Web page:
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Home | Internacional | Trio teams up on Canada’s Maritime Cyber Security Centre of Excellence
Postado em 2 de fevereiro de 2021 | 18:13

Trio teams up on Canada’s Maritime Cyber Security Centre of Excellence

Polytechnique Montréal, Neptune Cyber and Davie Shipbuilding have launched a five-year R&D partnership focussing on cyber security for maritime critical infrastructure. The partnership, which will create Canada’s Maritime Cyber Security Centre of Excellence, aims to develop and commercialize cyber security solutions for the maritime industry.

“Getting such a partnership going, with the possibility of creating an innovation zone encompassing this hub of excellence on maritime cyber security along with with sectorial partners, constitutes a key step towards ensuring the national security and economic stability of Canada and of Quebéc,” José M. Fernandez, Eng., Professor at Polytechnique Montréal, commented.

The acceleration of digitization, automation and hyperconnectivity in the maritime domain has created new challenges for transport, cargo and naval ships as well port installations. All have become new targets for cyber criminals.

Remotely taking control of a navigation system, deficient geolocalization of a ship, hacking of communications systems, computer viruses and ransomware are just some of the attacks that could affect electronic and computer systems used in the management of maritime and port operations.

The maritime industry was hit by a number of cyber attacks in 2020, including those on CMA CGMMediterranean Shipping Company (MSC), Hurtigruten and the UN maritime body International Maritime Organization IMO.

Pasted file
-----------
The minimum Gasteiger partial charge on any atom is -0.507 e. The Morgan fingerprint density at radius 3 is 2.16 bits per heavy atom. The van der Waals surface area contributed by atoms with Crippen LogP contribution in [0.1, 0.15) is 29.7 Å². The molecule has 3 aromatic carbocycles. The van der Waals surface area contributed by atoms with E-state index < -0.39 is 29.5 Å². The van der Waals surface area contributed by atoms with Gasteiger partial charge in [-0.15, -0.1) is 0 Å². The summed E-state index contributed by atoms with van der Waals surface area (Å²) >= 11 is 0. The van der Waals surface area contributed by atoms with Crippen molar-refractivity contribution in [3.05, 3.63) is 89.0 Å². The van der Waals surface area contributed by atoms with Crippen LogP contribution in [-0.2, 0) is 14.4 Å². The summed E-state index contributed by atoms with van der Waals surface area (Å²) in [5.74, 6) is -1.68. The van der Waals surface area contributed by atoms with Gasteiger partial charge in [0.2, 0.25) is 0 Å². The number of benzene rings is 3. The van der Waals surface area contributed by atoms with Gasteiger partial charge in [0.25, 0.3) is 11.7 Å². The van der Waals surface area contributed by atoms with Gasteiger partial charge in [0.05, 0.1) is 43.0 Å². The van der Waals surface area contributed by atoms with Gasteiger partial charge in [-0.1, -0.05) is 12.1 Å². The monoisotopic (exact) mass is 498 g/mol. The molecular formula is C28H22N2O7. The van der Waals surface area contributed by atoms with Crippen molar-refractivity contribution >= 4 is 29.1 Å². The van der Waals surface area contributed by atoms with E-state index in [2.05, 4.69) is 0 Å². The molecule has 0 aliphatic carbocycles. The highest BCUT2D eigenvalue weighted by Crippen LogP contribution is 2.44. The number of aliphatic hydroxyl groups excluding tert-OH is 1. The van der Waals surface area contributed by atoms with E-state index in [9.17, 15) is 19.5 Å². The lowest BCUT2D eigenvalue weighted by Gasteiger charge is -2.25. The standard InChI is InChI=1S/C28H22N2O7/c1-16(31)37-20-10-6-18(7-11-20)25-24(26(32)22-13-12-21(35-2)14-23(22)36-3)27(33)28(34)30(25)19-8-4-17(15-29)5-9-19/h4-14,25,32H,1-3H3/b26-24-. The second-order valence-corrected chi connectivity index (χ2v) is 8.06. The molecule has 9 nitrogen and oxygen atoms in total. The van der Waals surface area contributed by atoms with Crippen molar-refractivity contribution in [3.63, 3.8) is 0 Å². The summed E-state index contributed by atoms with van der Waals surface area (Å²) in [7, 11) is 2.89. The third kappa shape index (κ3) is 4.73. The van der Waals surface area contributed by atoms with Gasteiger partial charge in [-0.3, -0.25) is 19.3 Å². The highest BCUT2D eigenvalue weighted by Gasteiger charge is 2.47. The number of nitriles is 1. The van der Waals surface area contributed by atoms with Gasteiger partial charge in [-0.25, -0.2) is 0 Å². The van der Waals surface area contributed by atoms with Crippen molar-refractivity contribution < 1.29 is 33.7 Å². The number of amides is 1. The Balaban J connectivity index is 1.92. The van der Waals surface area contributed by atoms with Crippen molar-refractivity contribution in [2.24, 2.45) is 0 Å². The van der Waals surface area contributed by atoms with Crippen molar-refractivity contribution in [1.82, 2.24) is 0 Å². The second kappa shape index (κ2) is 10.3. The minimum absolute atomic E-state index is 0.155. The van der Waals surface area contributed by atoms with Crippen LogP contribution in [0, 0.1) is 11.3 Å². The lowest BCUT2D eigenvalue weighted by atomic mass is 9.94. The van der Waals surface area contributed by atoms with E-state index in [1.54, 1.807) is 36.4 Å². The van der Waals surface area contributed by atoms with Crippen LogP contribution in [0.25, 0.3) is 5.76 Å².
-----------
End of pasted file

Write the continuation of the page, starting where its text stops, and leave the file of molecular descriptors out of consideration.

As of January 1, 2021, the IMO requires shipowners and operators to integrate the management of cyber risks in their security practices at the next annual validation of their IMO certification. It is the first-ever regulatory framework on cyber security in the maritime industry.

Polytechnique Montréal, Neptune Cyber and Davie Shipbuilding have launched a five-year R&D partnership focussing on cyber security for maritime critical infrastructure.

The partnership, which will create Canada’s Maritime Cyber Security Centre of Excellence, aims to develop and commercialize cyber security solutions for the maritime industry.

“Getting such a partnership going, with the possibility of creating an innovation zone encompassing this hub of excellence on maritime cyber security along with with sectorial partners, constitutes a key step towards ensuring the national security and economic stability of Canada and of Quebéc,” José M. Fernandez, Eng., Professor at Polytechnique Montréal, commented.

The acceleration of digitization, automation and hyperconnectivity in the maritime domain has created new challenges for transport, cargo and naval ships as well port installations. All have become new targets for cyber criminals.

Remotely taking control of a navigation system, deficient geolocalization of a ship, hacking of communications systems, computer viruses and ransomware are just some of the attacks that could affect electronic and computer systems used in the management of maritime and port operations.

The maritime industry was hit by a number of cyber attacks in 2020, including those on CMA CGMMediterranean Shipping Company (MSC), Hurtigruten and the UN maritime body International Maritime Organization IMO.

As of January 1, 2021, the IMO requires shipowners and operators to integrate the management of cyber risks in their security practices at the next annual validation of their IMO certification. It is the first-ever regulatory framework on cyber security in the maritime industry.

 

 

 

Source: World Maritime News


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